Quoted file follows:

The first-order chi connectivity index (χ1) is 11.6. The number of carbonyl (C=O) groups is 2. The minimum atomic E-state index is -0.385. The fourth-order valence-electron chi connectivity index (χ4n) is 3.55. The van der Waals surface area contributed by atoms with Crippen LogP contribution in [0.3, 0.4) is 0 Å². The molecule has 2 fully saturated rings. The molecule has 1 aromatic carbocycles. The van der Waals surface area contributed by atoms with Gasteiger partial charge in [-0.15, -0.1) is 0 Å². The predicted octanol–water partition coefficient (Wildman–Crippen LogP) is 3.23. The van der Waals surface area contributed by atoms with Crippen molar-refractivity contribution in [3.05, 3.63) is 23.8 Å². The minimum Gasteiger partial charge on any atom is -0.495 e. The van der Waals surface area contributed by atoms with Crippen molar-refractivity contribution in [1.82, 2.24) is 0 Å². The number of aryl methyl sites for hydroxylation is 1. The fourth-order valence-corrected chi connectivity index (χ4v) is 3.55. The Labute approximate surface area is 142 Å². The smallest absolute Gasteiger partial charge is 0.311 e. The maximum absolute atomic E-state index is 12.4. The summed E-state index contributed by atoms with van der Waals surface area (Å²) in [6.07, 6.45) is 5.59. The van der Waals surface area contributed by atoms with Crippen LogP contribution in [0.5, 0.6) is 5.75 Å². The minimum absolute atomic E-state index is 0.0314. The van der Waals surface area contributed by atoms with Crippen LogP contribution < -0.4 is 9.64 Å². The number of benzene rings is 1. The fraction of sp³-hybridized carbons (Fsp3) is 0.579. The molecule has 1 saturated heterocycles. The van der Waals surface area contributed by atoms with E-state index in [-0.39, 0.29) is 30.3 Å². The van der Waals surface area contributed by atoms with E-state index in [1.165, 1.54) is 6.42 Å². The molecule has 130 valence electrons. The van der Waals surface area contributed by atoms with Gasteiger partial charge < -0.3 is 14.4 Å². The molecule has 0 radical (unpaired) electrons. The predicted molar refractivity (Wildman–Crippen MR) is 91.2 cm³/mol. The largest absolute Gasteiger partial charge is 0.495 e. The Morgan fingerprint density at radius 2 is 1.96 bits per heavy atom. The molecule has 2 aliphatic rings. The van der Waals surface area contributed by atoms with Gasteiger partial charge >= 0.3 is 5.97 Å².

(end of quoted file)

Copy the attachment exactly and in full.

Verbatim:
The first-order chi connectivity index (χ1) is 11.6. The number of carbonyl (C=O) groups is 2. The minimum atomic E-state index is -0.385. The fourth-order valence-electron chi connectivity index (χ4n) is 3.55. The van der Waals surface area contributed by atoms with Crippen LogP contribution in [0.3, 0.4) is 0 Å². The molecule has 2 fully saturated rings. The molecule has 1 aromatic carbocycles. The van der Waals surface area contributed by atoms with Gasteiger partial charge in [-0.15, -0.1) is 0 Å². The predicted octanol–water partition coefficient (Wildman–Crippen LogP) is 3.23. The van der Waals surface area contributed by atoms with Crippen molar-refractivity contribution in [3.05, 3.63) is 23.8 Å². The minimum Gasteiger partial charge on any atom is -0.495 e. The van der Waals surface area contributed by atoms with Crippen molar-refractivity contribution in [1.82, 2.24) is 0 Å². The number of aryl methyl sites for hydroxylation is 1. The fourth-order valence-corrected chi connectivity index (χ4v) is 3.55. The Labute approximate surface area is 142 Å². The smallest absolute Gasteiger partial charge is 0.311 e. The maximum absolute atomic E-state index is 12.4. The summed E-state index contributed by atoms with van der Waals surface area (Å²) in [6.07, 6.45) is 5.59. The van der Waals surface area contributed by atoms with Crippen LogP contribution in [0.5, 0.6) is 5.75 Å². The minimum absolute atomic E-state index is 0.0314. The van der Waals surface area contributed by atoms with Crippen LogP contribution < -0.4 is 9.64 Å². The number of benzene rings is 1. The fraction of sp³-hybridized carbons (Fsp3) is 0.579. The molecule has 1 saturated heterocycles. The van der Waals surface area contributed by atoms with E-state index in [-0.39, 0.29) is 30.3 Å². The van der Waals surface area contributed by atoms with E-state index in [1.165, 1.54) is 6.42 Å². The molecule has 130 valence electrons. The van der Waals surface area contributed by atoms with Gasteiger partial charge < -0.3 is 14.4 Å². The molecule has 0 radical (unpaired) electrons. The predicted molar refractivity (Wildman–Crippen MR) is 91.2 cm³/mol. The largest absolute Gasteiger partial charge is 0.495 e. The Morgan fingerprint density at radius 2 is 1.96 bits per heavy atom. The molecule has 2 aliphatic rings. The van der Waals surface area contributed by atoms with Gasteiger partial charge >= 0.3 is 5.97 Å².